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The Gyroscopic Instruments

The gyroscopic instrument family is so named because the instruments are powered by gyroscopes. Gyroscopes are very similar to the spinning tops you played with as a child. The high rate of rotation of the spinning mass causes it to resist changes in axis of motion. A gyroscope is placed inside each of the instruments, and the airplane literally moves around the spinning gyro while the gyro remains stationary. This allows the airplane to be bumped, change bank or pitch, or go through turbulence without upsetting the correct information displayed on these instruments.

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climbing turn to the right

The attitude indicator is the most important member of the gyroscopic instrument family. It displays the attitude of the aircraft in relation to the earth’s horizon, thus showing bank and pitch information. It is sometimes called an artificial horizon. During your first few hours of flight training you will learn to use the nose of the aircraft and its relationship to the horizon to correctly enter and stay in turns, keep the aircraft straight and level, and makes climbs and descents. During most flight you will use these outside references, rather than internal instruments, to correctly fly the aircraft. You will, however, learn to use the attitude indicator and other instruments, to verify the precision of your flying. And when you lose outside visual references due to clouds or reduced visibility, you will learn to fly the airplane correctly with reference to internal instruments.

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The heading indicator is the chief direction instrument for the aircraft. It is sometimes called the directional gyro, or DG. Due to the many errors in the aircraft magnetic compass, the heading indicator’s use of a gyroscope allows it to maintain directional accuracy over time.

Gyroscopes also have one major drawback: they exhibit a physical principle called precession. It is impossible to completely maintain a gyroscope in a frictionless environment. Whenever an airplane changes pitch or direction, friction acts on the gyro by applying a force approximately 90 degrees ahead of the direction of rotation. These forces are small, but still lead to minor erroneous indications that increase over time.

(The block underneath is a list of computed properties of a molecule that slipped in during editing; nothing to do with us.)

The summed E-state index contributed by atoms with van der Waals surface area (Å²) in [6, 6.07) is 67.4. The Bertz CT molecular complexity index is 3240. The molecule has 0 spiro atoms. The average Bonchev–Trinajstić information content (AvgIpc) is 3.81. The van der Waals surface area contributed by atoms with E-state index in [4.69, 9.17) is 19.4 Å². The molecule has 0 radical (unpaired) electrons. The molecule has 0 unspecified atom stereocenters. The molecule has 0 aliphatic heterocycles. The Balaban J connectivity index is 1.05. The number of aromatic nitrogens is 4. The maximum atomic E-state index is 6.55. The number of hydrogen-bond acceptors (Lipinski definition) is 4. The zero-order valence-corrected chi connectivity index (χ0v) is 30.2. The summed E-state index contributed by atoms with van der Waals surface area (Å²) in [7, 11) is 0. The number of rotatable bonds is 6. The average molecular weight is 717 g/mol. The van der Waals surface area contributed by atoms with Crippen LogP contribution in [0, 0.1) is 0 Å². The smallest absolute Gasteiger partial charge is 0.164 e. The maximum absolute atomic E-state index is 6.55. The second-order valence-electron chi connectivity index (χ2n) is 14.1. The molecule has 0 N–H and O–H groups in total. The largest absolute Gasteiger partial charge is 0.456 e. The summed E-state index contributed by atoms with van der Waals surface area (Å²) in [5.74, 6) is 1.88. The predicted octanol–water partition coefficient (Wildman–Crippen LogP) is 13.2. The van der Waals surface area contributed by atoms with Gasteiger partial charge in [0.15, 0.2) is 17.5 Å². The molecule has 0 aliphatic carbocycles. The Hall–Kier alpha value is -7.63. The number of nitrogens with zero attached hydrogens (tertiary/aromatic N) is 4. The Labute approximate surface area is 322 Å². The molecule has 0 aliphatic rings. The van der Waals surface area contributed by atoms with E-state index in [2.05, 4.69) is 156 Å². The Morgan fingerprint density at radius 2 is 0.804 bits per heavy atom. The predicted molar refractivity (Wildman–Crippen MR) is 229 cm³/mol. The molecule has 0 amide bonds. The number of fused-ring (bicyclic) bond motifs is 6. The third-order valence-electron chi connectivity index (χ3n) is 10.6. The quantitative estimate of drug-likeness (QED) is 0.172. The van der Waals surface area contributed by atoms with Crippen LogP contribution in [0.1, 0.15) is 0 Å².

Due to precession, it is important to recheck the heading indicator against the magnetic compass every 15 minutes or so. This should be rechecked only in straight and level flight.

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The turn and bank indicator is the third member of the gyroscope family. It utilizes a gyroscope to indicate rate of turn and can also be used as a secondary instrument to indicate bank. A turn and slip indicator uses a needle to indicate full rate or half rate turns, while the turn and bank or turn coordinator utilizes a miniature airplane to indicate this information.

Placing the needle or miniature airplane on the left or right marking will indicate a standard rate turn. A standard rate turn is defined as a two-minute turn 360-degree turn. In other words, for every minute, the aircraft will turn through 180 degrees, or half of a complete circle. A half standard rate turn only turns through 180 degrees in two minutes.

Why is the rate of turn information important? During your later instrument rating training, air traffic control you expect you to complete most of your turning maneuvers at standard rate.

The inclinometer is a non-gyroscopic indicator usually contained in the turn coordinator or turn and slip indicator. The inclinometer is simply a ball contained in colorless fluid similar to the leveling tools utilized by carpenters. It allows you to make sure that the airplane’s vertical axis is correctly aligned with the other axes of the aircraft. If the rudder is not applied correctly in turns or other flight, the airplane can skid or slip, placing the vertical axis out of alignment. By using the rudders to center the ball on the inclinometer, coordinated flight is assured. The inclinometer will help you gain a correct feel for the airplane as you are learning to make smooth, coordinated maneuvers.